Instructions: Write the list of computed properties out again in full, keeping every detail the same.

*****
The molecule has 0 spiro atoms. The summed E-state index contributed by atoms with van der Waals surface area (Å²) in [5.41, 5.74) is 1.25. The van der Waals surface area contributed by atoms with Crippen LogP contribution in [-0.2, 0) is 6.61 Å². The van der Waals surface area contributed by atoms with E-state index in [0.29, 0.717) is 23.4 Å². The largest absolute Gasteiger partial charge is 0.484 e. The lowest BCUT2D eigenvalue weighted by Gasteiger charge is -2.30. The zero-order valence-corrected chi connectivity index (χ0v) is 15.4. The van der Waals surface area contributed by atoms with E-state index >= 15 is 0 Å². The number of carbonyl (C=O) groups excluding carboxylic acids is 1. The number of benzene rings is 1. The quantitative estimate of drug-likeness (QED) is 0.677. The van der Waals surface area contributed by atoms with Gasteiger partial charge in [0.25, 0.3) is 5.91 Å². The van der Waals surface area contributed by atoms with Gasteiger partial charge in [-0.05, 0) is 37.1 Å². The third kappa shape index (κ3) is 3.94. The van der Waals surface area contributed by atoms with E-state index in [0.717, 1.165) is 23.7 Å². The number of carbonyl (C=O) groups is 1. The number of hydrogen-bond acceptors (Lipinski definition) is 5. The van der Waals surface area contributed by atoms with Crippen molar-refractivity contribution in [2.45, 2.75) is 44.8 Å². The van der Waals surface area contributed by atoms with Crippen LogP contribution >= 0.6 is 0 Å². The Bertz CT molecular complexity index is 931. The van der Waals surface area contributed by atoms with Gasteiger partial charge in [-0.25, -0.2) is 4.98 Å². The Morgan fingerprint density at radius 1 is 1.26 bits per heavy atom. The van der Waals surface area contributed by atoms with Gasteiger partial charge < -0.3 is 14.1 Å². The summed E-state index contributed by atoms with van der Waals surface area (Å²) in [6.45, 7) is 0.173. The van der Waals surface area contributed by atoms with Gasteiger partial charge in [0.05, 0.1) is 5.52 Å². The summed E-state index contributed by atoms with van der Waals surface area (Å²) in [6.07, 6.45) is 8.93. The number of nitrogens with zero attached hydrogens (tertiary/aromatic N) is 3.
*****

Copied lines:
The molecule has 0 spiro atoms. The summed E-state index contributed by atoms with van der Waals surface area (Å²) in [5.41, 5.74) is 1.25. The van der Waals surface area contributed by atoms with Crippen LogP contribution in [-0.2, 0) is 6.61 Å². The van der Waals surface area contributed by atoms with E-state index in [0.29, 0.717) is 23.4 Å². The largest absolute Gasteiger partial charge is 0.484 e. The lowest BCUT2D eigenvalue weighted by Gasteiger charge is -2.30. The zero-order valence-corrected chi connectivity index (χ0v) is 15.4. The van der Waals surface area contributed by atoms with E-state index >= 15 is 0 Å². The number of carbonyl (C=O) groups excluding carboxylic acids is 1. The number of benzene rings is 1. The quantitative estimate of drug-likeness (QED) is 0.677. The van der Waals surface area contributed by atoms with Gasteiger partial charge in [0.25, 0.3) is 5.91 Å². The van der Waals surface area contributed by atoms with Gasteiger partial charge in [-0.05, 0) is 37.1 Å². The third kappa shape index (κ3) is 3.94. The van der Waals surface area contributed by atoms with E-state index in [0.717, 1.165) is 23.7 Å². The number of carbonyl (C=O) groups is 1. The number of hydrogen-bond acceptors (Lipinski definition) is 5. The van der Waals surface area contributed by atoms with Crippen molar-refractivity contribution in [2.45, 2.75) is 44.8 Å². The van der Waals surface area contributed by atoms with Crippen LogP contribution >= 0.6 is 0 Å². The Bertz CT molecular complexity index is 931. The van der Waals surface area contributed by atoms with Gasteiger partial charge in [-0.25, -0.2) is 4.98 Å². The Morgan fingerprint density at radius 1 is 1.26 bits per heavy atom. The van der Waals surface area contributed by atoms with Gasteiger partial charge < -0.3 is 14.1 Å². The summed E-state index contributed by atoms with van der Waals surface area (Å²) in [6.45, 7) is 0.173. The van der Waals surface area contributed by atoms with Gasteiger partial charge in [0.05, 0.1) is 5.52 Å². The summed E-state index contributed by atoms with van der Waals surface area (Å²) in [6.07, 6.45) is 8.93. The number of nitrogens with zero attached hydrogens (tertiary/aromatic N) is 3.